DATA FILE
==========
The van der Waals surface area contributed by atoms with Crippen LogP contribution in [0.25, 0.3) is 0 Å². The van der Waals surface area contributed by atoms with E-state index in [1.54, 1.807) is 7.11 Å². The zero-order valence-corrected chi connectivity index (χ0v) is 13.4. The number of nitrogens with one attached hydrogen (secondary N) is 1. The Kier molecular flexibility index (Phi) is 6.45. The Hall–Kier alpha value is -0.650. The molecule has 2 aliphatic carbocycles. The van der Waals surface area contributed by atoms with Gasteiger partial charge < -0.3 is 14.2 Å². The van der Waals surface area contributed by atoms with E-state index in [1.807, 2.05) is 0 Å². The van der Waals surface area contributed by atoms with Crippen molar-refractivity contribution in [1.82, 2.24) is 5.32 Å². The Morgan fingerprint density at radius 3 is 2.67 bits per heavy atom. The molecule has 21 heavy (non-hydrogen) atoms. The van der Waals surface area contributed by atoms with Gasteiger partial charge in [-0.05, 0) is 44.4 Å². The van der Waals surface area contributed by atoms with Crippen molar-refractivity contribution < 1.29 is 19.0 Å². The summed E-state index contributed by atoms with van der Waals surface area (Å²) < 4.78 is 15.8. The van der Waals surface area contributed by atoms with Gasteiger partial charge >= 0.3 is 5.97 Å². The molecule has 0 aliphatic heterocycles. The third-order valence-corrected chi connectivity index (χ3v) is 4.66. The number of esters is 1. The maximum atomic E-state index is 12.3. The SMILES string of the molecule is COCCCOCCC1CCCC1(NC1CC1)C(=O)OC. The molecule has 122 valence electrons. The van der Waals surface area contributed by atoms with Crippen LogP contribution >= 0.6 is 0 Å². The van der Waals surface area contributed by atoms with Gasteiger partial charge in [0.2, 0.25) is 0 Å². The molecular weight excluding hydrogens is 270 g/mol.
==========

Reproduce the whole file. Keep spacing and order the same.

The van der Waals surface area contributed by atoms with Crippen LogP contribution in [0.25, 0.3) is 0 Å². The van der Waals surface area contributed by atoms with E-state index in [1.54, 1.807) is 7.11 Å². The zero-order valence-corrected chi connectivity index (χ0v) is 13.4. The number of nitrogens with one attached hydrogen (secondary N) is 1. The Kier molecular flexibility index (Phi) is 6.45. The Hall–Kier alpha value is -0.650. The molecule has 2 aliphatic carbocycles. The van der Waals surface area contributed by atoms with Gasteiger partial charge < -0.3 is 14.2 Å². The van der Waals surface area contributed by atoms with E-state index in [1.807, 2.05) is 0 Å². The van der Waals surface area contributed by atoms with Crippen molar-refractivity contribution in [1.82, 2.24) is 5.32 Å². The Morgan fingerprint density at radius 3 is 2.67 bits per heavy atom. The molecule has 21 heavy (non-hydrogen) atoms. The van der Waals surface area contributed by atoms with Gasteiger partial charge in [-0.05, 0) is 44.4 Å². The van der Waals surface area contributed by atoms with Crippen molar-refractivity contribution < 1.29 is 19.0 Å². The summed E-state index contributed by atoms with van der Waals surface area (Å²) < 4.78 is 15.8. The van der Waals surface area contributed by atoms with Gasteiger partial charge >= 0.3 is 5.97 Å². The molecule has 0 aliphatic heterocycles. The third-order valence-corrected chi connectivity index (χ3v) is 4.66. The number of esters is 1. The maximum atomic E-state index is 12.3. The SMILES string of the molecule is COCCCOCCC1CCCC1(NC1CC1)C(=O)OC. The molecule has 122 valence electrons. The van der Waals surface area contributed by atoms with Crippen LogP contribution >= 0.6 is 0 Å². The van der Waals surface area contributed by atoms with Gasteiger partial charge in [0.2, 0.25) is 0 Å². The molecular weight excluding hydrogens is 270 g/mol.